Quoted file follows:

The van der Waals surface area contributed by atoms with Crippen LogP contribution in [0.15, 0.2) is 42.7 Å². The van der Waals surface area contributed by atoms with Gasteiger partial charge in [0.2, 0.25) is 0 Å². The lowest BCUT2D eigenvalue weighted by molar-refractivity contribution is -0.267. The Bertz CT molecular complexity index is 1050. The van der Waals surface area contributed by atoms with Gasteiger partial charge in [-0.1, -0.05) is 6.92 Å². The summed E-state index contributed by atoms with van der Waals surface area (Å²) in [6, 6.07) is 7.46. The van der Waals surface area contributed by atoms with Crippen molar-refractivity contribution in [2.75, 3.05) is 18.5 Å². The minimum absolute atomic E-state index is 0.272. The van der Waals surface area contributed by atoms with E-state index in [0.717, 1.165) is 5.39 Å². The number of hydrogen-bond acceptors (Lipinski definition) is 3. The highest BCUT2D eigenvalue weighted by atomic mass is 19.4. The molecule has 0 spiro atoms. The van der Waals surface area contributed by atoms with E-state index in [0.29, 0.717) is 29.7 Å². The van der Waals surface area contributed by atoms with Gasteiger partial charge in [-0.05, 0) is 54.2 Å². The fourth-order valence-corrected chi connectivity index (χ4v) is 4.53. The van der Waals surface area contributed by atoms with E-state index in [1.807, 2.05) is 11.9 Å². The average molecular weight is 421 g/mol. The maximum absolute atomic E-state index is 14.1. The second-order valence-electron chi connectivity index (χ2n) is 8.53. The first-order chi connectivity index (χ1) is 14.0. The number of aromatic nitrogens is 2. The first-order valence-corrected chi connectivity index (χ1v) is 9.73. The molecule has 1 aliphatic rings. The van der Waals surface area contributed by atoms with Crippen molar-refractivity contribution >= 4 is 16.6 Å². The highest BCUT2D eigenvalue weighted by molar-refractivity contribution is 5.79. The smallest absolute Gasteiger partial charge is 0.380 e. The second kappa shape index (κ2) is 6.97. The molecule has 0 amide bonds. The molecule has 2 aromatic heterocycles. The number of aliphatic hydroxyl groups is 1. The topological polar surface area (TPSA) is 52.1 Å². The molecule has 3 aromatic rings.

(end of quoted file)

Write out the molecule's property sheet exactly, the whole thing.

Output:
The van der Waals surface area contributed by atoms with Crippen LogP contribution in [0.15, 0.2) is 42.7 Å². The van der Waals surface area contributed by atoms with Gasteiger partial charge in [0.2, 0.25) is 0 Å². The lowest BCUT2D eigenvalue weighted by molar-refractivity contribution is -0.267. The Bertz CT molecular complexity index is 1050. The van der Waals surface area contributed by atoms with Gasteiger partial charge in [-0.1, -0.05) is 6.92 Å². The summed E-state index contributed by atoms with van der Waals surface area (Å²) in [6, 6.07) is 7.46. The van der Waals surface area contributed by atoms with Crippen molar-refractivity contribution in [2.75, 3.05) is 18.5 Å². The minimum absolute atomic E-state index is 0.272. The van der Waals surface area contributed by atoms with E-state index in [0.717, 1.165) is 5.39 Å². The number of hydrogen-bond acceptors (Lipinski definition) is 3. The highest BCUT2D eigenvalue weighted by atomic mass is 19.4. The molecule has 0 spiro atoms. The van der Waals surface area contributed by atoms with E-state index in [0.29, 0.717) is 29.7 Å². The van der Waals surface area contributed by atoms with Gasteiger partial charge in [-0.05, 0) is 54.2 Å². The fourth-order valence-corrected chi connectivity index (χ4v) is 4.53. The van der Waals surface area contributed by atoms with E-state index in [1.807, 2.05) is 11.9 Å². The average molecular weight is 421 g/mol. The maximum absolute atomic E-state index is 14.1. The second-order valence-electron chi connectivity index (χ2n) is 8.53. The first-order chi connectivity index (χ1) is 14.0. The number of aromatic nitrogens is 2. The first-order valence-corrected chi connectivity index (χ1v) is 9.73. The molecule has 1 aliphatic rings. The van der Waals surface area contributed by atoms with Crippen molar-refractivity contribution >= 4 is 16.6 Å². The highest BCUT2D eigenvalue weighted by molar-refractivity contribution is 5.79. The smallest absolute Gasteiger partial charge is 0.380 e. The second kappa shape index (κ2) is 6.97. The molecule has 0 amide bonds. The molecule has 2 aromatic heterocycles. The number of aliphatic hydroxyl groups is 1. The topological polar surface area (TPSA) is 52.1 Å². The molecule has 3 aromatic rings.